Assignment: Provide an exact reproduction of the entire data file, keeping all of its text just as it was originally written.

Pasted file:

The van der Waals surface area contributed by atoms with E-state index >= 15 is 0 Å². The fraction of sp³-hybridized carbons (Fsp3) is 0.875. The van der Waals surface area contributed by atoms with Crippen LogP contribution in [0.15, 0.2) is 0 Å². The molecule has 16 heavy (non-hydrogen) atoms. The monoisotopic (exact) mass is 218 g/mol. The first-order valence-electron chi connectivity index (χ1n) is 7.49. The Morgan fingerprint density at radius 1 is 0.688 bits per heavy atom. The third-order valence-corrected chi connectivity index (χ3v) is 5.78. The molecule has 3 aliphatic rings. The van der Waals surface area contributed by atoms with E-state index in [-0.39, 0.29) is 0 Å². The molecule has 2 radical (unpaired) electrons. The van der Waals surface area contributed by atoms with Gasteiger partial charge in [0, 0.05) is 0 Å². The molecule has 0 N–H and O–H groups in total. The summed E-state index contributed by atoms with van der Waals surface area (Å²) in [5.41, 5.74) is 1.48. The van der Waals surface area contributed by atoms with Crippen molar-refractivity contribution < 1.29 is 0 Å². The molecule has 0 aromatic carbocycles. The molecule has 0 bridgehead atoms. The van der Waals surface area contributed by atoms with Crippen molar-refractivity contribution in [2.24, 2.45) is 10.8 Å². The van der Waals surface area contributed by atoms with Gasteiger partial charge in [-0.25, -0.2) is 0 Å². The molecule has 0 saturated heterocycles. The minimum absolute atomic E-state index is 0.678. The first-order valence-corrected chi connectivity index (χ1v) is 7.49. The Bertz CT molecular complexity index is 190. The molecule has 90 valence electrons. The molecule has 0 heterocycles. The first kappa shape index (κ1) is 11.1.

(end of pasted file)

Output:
The van der Waals surface area contributed by atoms with E-state index >= 15 is 0 Å². The fraction of sp³-hybridized carbons (Fsp3) is 0.875. The van der Waals surface area contributed by atoms with Crippen LogP contribution in [0.15, 0.2) is 0 Å². The molecule has 16 heavy (non-hydrogen) atoms. The monoisotopic (exact) mass is 218 g/mol. The first-order valence-electron chi connectivity index (χ1n) is 7.49. The Morgan fingerprint density at radius 1 is 0.688 bits per heavy atom. The third-order valence-corrected chi connectivity index (χ3v) is 5.78. The molecule has 3 aliphatic rings. The van der Waals surface area contributed by atoms with E-state index in [-0.39, 0.29) is 0 Å². The molecule has 2 radical (unpaired) electrons. The van der Waals surface area contributed by atoms with Gasteiger partial charge in [0, 0.05) is 0 Å². The molecule has 0 N–H and O–H groups in total. The summed E-state index contributed by atoms with van der Waals surface area (Å²) in [5.41, 5.74) is 1.48. The van der Waals surface area contributed by atoms with Crippen molar-refractivity contribution < 1.29 is 0 Å². The molecule has 0 aromatic carbocycles. The molecule has 0 bridgehead atoms. The van der Waals surface area contributed by atoms with Crippen molar-refractivity contribution in [2.24, 2.45) is 10.8 Å². The van der Waals surface area contributed by atoms with Gasteiger partial charge in [-0.25, -0.2) is 0 Å². The molecule has 0 saturated heterocycles. The minimum absolute atomic E-state index is 0.678. The first-order valence-corrected chi connectivity index (χ1v) is 7.49. The Bertz CT molecular complexity index is 190. The molecule has 90 valence electrons. The molecule has 0 heterocycles. The first kappa shape index (κ1) is 11.1.